You notice a job listing on LinkedIn or Facebook and jump to attention. It’s your dream job. The one you’ve waited for. You’ve edited the heck out of your resume, groomed yourself for the interview, and jotted down talking points that are sure to wow the interviewers. But wait! What about those pictures of you partying on Facebook? Did you remove that funny, but potentially off-color, joke you posted on Twitter? Even if you’re not living a crazy life online, it pays to clean up social media accounts to make them look more professional and to rid them of troublesome media, posts, and interactions.
The social cleanup isn’t only for jobseekers either. Entrepreneurs, networkers, and people with jobs already are at risk. It may seem unfair that you can’t show pictures of your favorite trip to Cancun, but your intoxicated eyes in all the pictures may let off an undesirable vibe. Your political views may be important to you, but you never know how the person interviewing you, or speaking to you as a potential client, may view that type of outspokenness–especially if they disagree with your thoughts.
As we’ve learned, social media profiles serve as public directories. Although an AA meeting or gun club or rave community may make you feel included and fulfilled in your private life, social media is not the place for them when you have a business life to uphold. So, keep reading to learn about how to clean up social media accounts with removals, privacy adjustments, and more.
I mentioned “troublesome” as the operative word when describing the type of content to remove, or hide, from social media accounts.
Troublesome doesn’t mean wrong or evil or immoral. Some content on social media is absolutely evil, but we’re more so talking about elements that come off as unprofessional. This is for the average worker. If you have a habit of sharing content from the dark web, there’s an entirely different type of help needed.
Here are the primary content examples that can be considered “troublesome:”
Overall, a lack of judgment on social media can translate to how you make decisions in the workplace. If you can’t keep yourself from bashing a politician on Facebook, other professionals may not want to take a risk on that lack of judgment.
Reviewing and modifying the internet to clean up social media accounts seems daunting. However, the task only takes maybe an hour of your time. That’s pretty good considering it could be the last hurdle in landing a job or client.
Follow these steps to clean up social media accounts for good.
It all begins with searching for your identity online.
I’d like to show you visual examples of this process, so I’ll use my name and social profiles to demonstrate.
Begin with a list of what you know.
Off the top of my head, I have the following:
That’s a good start, but what about when I search my name online?
The first result is LinkedIn. It turns out the primary position listed is an old one. I need to change that.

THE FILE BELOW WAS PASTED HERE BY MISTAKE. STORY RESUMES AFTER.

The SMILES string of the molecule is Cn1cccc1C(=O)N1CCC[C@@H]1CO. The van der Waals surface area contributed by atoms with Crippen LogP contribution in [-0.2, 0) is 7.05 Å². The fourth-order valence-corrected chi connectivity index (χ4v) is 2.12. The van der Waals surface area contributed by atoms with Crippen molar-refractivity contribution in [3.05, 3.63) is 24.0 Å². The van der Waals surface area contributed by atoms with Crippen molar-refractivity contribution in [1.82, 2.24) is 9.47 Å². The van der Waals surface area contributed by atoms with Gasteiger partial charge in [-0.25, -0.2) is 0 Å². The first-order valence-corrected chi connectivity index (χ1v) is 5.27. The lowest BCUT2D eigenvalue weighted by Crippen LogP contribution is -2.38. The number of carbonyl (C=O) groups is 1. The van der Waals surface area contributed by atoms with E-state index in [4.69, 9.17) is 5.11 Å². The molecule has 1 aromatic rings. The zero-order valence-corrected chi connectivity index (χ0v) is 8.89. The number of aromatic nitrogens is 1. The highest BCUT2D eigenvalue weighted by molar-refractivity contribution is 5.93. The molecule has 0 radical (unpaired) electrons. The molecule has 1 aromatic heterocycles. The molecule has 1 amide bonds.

The rest of the first page looks fine, with my business portfolio and some publications I write for. Great.
Luckily, I don’t have many social results on the first page. But not everyone is so lucky. Regardless, make sure to check the second, third, and fourth pages in case something fishy is hiding.
My page 2 of the search result has more articles from my work and a few social profiles.
Aha! There’s my Facebook page. Not to mention, I totally forgot I have a YouTube page. I don’t use it for business, and I can’t imagine anything is bad on there, but there could be channels I follow or videos in my history that don’t reflect well. You never know without checking.
After my search, here’s what I need to look into:
I’m not worried about my online portfolio since it’s updated on a regular basis. However, be sure to put personal blogs and portfolios on this list. What was it you wrote about on your personal blog three years ago?
We won’t cover every social network, but here’s an example of what to hide on Facebook.
Go to Settings and Privacy > Settings > Privacy.
For most social accounts, the best practice is to set your profile as private for all except friends. This way, an employer or business associate must befriend you to complete their spy work.
After that, configure all settings so that only friends see your content. Check activity logs and scroll through the other tabs like Stories, Timeline, and Location. These all have privacy settings.
Move on to others like Twitter, Instagram, and Pinterest. They all let you switch to private accounts.
This is a good time to ask yourself if lesser-used accounts are even necessary. If you haven’t touched the profile in two or three months, delete it completely.
For my situation, I’m deleting my YouTube account. There’s not anything troubling on the account, but I don’t like that it comes up in search results. And who knows? Maybe my next employer really hates Conan O’Brien.
There’s no need for a professional headshot on your social profiles. It doesn’t hurt to have one, but it’s not required.